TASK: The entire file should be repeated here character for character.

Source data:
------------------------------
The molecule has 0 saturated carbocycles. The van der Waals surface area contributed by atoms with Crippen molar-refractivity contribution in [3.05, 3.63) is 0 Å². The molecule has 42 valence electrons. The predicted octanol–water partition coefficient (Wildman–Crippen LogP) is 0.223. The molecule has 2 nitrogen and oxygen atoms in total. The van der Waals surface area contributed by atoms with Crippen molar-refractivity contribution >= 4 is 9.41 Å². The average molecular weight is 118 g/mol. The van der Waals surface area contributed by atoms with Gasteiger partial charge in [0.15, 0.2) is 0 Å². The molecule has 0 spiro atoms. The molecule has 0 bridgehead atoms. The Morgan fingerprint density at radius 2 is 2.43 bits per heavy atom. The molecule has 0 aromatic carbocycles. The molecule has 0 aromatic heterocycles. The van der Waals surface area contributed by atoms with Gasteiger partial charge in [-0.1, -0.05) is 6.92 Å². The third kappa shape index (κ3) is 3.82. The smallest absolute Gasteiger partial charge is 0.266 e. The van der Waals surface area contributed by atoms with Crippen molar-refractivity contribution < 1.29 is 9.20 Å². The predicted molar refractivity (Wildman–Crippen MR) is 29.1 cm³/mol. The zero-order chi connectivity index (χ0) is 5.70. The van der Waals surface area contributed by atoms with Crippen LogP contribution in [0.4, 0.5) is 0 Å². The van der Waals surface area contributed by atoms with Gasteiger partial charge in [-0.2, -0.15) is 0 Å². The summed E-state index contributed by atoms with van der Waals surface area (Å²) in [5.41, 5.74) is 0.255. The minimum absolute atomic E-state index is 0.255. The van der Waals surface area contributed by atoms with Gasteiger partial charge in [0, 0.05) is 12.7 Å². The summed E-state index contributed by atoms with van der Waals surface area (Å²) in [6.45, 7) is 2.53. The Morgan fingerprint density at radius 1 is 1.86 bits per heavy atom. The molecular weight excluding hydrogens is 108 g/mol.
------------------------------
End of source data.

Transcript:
The molecule has 0 saturated carbocycles. The van der Waals surface area contributed by atoms with Crippen molar-refractivity contribution in [3.05, 3.63) is 0 Å². The molecule has 42 valence electrons. The predicted octanol–water partition coefficient (Wildman–Crippen LogP) is 0.223. The molecule has 2 nitrogen and oxygen atoms in total. The van der Waals surface area contributed by atoms with Crippen molar-refractivity contribution >= 4 is 9.41 Å². The average molecular weight is 118 g/mol. The van der Waals surface area contributed by atoms with Gasteiger partial charge in [0.15, 0.2) is 0 Å². The molecule has 0 spiro atoms. The molecule has 0 bridgehead atoms. The Morgan fingerprint density at radius 2 is 2.43 bits per heavy atom. The molecule has 0 aromatic carbocycles. The molecule has 0 aromatic heterocycles. The van der Waals surface area contributed by atoms with Gasteiger partial charge in [-0.1, -0.05) is 6.92 Å². The third kappa shape index (κ3) is 3.82. The smallest absolute Gasteiger partial charge is 0.266 e. The van der Waals surface area contributed by atoms with Crippen molar-refractivity contribution < 1.29 is 9.20 Å². The predicted molar refractivity (Wildman–Crippen MR) is 29.1 cm³/mol. The zero-order chi connectivity index (χ0) is 5.70. The van der Waals surface area contributed by atoms with Crippen LogP contribution in [0.4, 0.5) is 0 Å². The van der Waals surface area contributed by atoms with Gasteiger partial charge in [-0.2, -0.15) is 0 Å². The summed E-state index contributed by atoms with van der Waals surface area (Å²) in [5.41, 5.74) is 0.255. The minimum absolute atomic E-state index is 0.255. The van der Waals surface area contributed by atoms with Gasteiger partial charge in [0, 0.05) is 12.7 Å². The summed E-state index contributed by atoms with van der Waals surface area (Å²) in [6.45, 7) is 2.53. The Morgan fingerprint density at radius 1 is 1.86 bits per heavy atom. The molecular weight excluding hydrogens is 108 g/mol.